The growing needs of urban development are the cause of impoverishment of the city's environment. The reduction of the biologically active area resulting from the development disturbs the proportions between the built-up areas (sealed areas) and the natural environment and the possibilities of its functioning and regeneration, which in turn causes deterioration of the inhabitants' lives. There used to be building standards defining the net area of greenery per capita [18]. At present, the lack of such standards results in the secondary development of buildings in older estates and the primary high density of buildings in the "new" estates. Urbanization carries many risks [1], but prudent can effectively harmonize the needs of using space and the environment [6]. These needs are met by the European Council of Town Planners, which in 2003 prepared the New Athens Charter [7] containing a vision of 21st century cities. According to its provisions, cities should ensure, inter alia, contact with the cultural and natural heritage of parks, squares and open green areas. Therefore, it becomes necessary to create such an urban environment that will ensure a high quality of life through the balance and harmony of social, economic and environmental development. Thus, urban greenery becomes a more important and appreciated part of urban layouts, both existing and planned. The importance of biologically active areas changes depending on the adopted methods of considering the natural structure of the city, introducing the concept of development and transformations in modern cities [12]. Green areas shape and organize the spatial layout of the city, create character and improve the appearance of streets and squares, give the districts an original and specific appearance. Vegetation, especially trees, significantly affects the microclimate by shading and insulating the space, retaining dust and other pollutants, purifying the air and slowing down the runoff of rainwater [17]. Program activities derived from the global policy of sustainable development are increasingly noticed, where it is important to revitalize and transform degraded and industrial trends by supplementing the biological part. The communication routes planted with trees and shrubs and plantings along the watercourses are becoming an element of ecological corridors linking city centers with suburbs and external open areas.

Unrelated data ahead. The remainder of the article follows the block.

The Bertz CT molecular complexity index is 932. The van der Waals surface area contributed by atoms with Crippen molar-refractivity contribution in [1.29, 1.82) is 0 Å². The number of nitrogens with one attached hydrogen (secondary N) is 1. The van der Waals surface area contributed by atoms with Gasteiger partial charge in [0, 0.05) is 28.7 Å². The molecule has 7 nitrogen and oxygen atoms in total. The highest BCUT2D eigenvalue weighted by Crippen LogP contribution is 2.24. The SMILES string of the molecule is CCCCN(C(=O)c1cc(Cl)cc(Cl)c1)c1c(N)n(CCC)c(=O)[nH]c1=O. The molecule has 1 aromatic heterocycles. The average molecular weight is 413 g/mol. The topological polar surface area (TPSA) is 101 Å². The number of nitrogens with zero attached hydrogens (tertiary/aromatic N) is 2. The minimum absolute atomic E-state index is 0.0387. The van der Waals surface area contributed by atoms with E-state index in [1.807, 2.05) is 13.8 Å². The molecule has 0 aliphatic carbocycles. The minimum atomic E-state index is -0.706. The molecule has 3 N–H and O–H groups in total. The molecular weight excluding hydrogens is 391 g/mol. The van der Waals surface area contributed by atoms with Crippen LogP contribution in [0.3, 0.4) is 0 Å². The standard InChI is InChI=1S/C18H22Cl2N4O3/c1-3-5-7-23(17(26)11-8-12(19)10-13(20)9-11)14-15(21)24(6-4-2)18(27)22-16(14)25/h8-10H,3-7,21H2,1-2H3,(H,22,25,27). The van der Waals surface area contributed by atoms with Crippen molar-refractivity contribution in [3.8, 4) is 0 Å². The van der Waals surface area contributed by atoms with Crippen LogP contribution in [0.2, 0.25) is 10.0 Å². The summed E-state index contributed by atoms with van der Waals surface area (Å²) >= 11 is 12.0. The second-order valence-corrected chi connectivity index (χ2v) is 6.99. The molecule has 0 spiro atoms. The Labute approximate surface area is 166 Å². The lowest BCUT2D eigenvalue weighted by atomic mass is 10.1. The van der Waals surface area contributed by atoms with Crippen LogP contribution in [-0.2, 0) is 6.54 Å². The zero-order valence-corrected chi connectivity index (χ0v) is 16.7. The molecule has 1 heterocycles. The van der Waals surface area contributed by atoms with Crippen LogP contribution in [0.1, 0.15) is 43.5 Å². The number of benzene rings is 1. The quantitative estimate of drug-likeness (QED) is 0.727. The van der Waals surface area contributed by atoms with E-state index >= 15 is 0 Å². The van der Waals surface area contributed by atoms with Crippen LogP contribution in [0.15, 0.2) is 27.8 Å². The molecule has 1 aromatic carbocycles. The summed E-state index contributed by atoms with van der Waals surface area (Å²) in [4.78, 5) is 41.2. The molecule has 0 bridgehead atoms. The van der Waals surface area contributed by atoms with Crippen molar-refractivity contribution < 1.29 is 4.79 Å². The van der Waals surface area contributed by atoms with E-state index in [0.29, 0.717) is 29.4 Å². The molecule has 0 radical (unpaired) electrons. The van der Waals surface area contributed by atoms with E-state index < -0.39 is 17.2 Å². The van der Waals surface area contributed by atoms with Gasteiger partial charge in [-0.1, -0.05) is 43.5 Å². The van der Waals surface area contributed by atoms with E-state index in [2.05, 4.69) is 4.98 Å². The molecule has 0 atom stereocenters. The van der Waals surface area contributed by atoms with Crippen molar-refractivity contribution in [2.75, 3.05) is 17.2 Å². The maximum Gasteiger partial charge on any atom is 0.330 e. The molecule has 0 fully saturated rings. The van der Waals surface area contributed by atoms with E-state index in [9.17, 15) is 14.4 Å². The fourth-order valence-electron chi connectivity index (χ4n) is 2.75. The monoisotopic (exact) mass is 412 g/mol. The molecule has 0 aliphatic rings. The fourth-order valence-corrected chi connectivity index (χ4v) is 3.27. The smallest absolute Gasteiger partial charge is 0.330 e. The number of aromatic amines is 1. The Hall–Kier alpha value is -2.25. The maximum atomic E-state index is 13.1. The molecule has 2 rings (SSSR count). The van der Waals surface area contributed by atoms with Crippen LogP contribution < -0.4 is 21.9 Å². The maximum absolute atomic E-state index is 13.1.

The possibilities of introducing greenery in the city center are very limited. Not all housing estates are located in close proximity to green areas, which is why the housing estate greenery plays such an important role. Contemporary residential development complexes are created on the basis of local spatial development plans, which regulate the issue of green areas in multi-family development spaces [10]. Green areas in housing estates should be arranged so that they meet the needs of people as much as possible in terms of aesthetic impressions, as well as health, leisure, recreational and utility. Meticulously designed, unique forms and greenery compositions can distinguish the space of the estate from others. There is a strong relationship between the individualization of the place of residence and the identification of the local community. The local community, the better it identifies with the place of residence, the stronger it is connected with each other. At the same time, the characteristic and individual features of the surrounding space significantly influence the identification of residents with a given area.

Based on the analyzes performed, it is possible to formulate conclusions:

According to the ordinance of the Minister of Infrastructure, 2002 [8] on the technical conditions to be met by multi-family buildings and their surroundings on building plots, it follows that 25% of the area should be designated for biologically active areas and only the provisions of the local spatial development plan may constitute exceptions to this rule. It is worth treating these recommendations on the same level as the technical recommendations for multi-family buildings.

The quantity and general availability and high standard of green areas will be one of the basic parameters of the space and landscape of new cities. With the technological progress of spatial and functional solutions in cities, there will be a return to the preservation of public green areas, despite its earlier degradation to the benefit of the technosphere [14]. It is important to take into account the mutual relations of greenery and building systems integrated with biologically active surfaces, related to the system of open spaces with deliberately selected greenery [3]. Defining the parameters and structure of buildings in relation to biologically active areas in cities will allow for proper shaping of urbanized spaces and linking them with the natural system into an integral whole.


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  18. Zarządzenia nr 15 Przewodniczącego Komitetu Budownictwa, Urbanistyki i Architektury z dnia 21 lutego 1961 w  sprawie głównych wskaźników do projektowania osiedli mieszkaniowych w  latach 1961–1965. [Regulation No. 15 of the Chairman of the Construction, Town Planning and Architecture Committee of February 21, 1961 on the main indicators for the design of housing estates in the years 1961–1965], Publisher: Komitet Budownictwa, Urbanistyki i Architektury, Warszawa, ss.24

Received: 22.09.2020
Reviewed: 18.10.2020
Accepted: 26.10.2020

Natalia Siepietowska
Institute of Spatial Management, Faculty of Environmental Engineering and Geodesy, Wrocław University of Environmental and Life Sciences, Poland

Beata Raszka
Institute of Spatial Management, Faculty of Environmental Engineering and Geodesy, Wrocław University of Environmental and Life Sciences, Poland

email: beata.raszka@upwr.edu.pl

Responses to this article, comments are invited and should be submitted within three months of the publication of the article. If accepted for publication, they will be published in the chapter headed 'Discussions' and hyperlinked to the article.